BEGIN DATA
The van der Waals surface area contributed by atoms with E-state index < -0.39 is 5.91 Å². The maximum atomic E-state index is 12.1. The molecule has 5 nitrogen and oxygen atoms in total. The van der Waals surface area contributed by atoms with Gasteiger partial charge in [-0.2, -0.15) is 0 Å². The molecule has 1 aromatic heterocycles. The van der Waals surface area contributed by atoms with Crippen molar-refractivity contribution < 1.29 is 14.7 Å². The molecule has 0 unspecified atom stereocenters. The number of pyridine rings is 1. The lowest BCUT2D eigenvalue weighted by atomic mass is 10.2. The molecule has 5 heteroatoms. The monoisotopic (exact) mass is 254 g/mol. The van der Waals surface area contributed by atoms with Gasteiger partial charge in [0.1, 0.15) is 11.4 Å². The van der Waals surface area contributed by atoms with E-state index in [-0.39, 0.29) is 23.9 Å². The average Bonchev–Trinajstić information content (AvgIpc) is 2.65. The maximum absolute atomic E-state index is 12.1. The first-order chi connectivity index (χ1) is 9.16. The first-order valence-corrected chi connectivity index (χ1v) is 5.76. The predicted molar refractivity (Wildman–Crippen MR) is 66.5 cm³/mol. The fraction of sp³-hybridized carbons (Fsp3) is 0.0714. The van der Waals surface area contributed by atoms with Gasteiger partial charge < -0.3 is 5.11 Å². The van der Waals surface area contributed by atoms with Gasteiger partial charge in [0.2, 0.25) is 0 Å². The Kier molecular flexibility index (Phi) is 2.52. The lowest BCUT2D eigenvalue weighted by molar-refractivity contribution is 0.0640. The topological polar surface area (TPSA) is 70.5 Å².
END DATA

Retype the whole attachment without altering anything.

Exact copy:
The van der Waals surface area contributed by atoms with E-state index < -0.39 is 5.91 Å². The maximum atomic E-state index is 12.1. The molecule has 5 nitrogen and oxygen atoms in total. The van der Waals surface area contributed by atoms with Gasteiger partial charge in [-0.2, -0.15) is 0 Å². The molecule has 1 aromatic heterocycles. The van der Waals surface area contributed by atoms with Crippen molar-refractivity contribution < 1.29 is 14.7 Å². The molecule has 0 unspecified atom stereocenters. The number of pyridine rings is 1. The lowest BCUT2D eigenvalue weighted by atomic mass is 10.2. The molecule has 5 heteroatoms. The monoisotopic (exact) mass is 254 g/mol. The van der Waals surface area contributed by atoms with Gasteiger partial charge in [0.1, 0.15) is 11.4 Å². The van der Waals surface area contributed by atoms with E-state index in [-0.39, 0.29) is 23.9 Å². The average Bonchev–Trinajstić information content (AvgIpc) is 2.65. The maximum absolute atomic E-state index is 12.1. The first-order chi connectivity index (χ1) is 9.16. The first-order valence-corrected chi connectivity index (χ1v) is 5.76. The predicted molar refractivity (Wildman–Crippen MR) is 66.5 cm³/mol. The fraction of sp³-hybridized carbons (Fsp3) is 0.0714. The van der Waals surface area contributed by atoms with Gasteiger partial charge < -0.3 is 5.11 Å². The van der Waals surface area contributed by atoms with Gasteiger partial charge in [0.2, 0.25) is 0 Å². The Kier molecular flexibility index (Phi) is 2.52. The lowest BCUT2D eigenvalue weighted by molar-refractivity contribution is 0.0640. The topological polar surface area (TPSA) is 70.5 Å².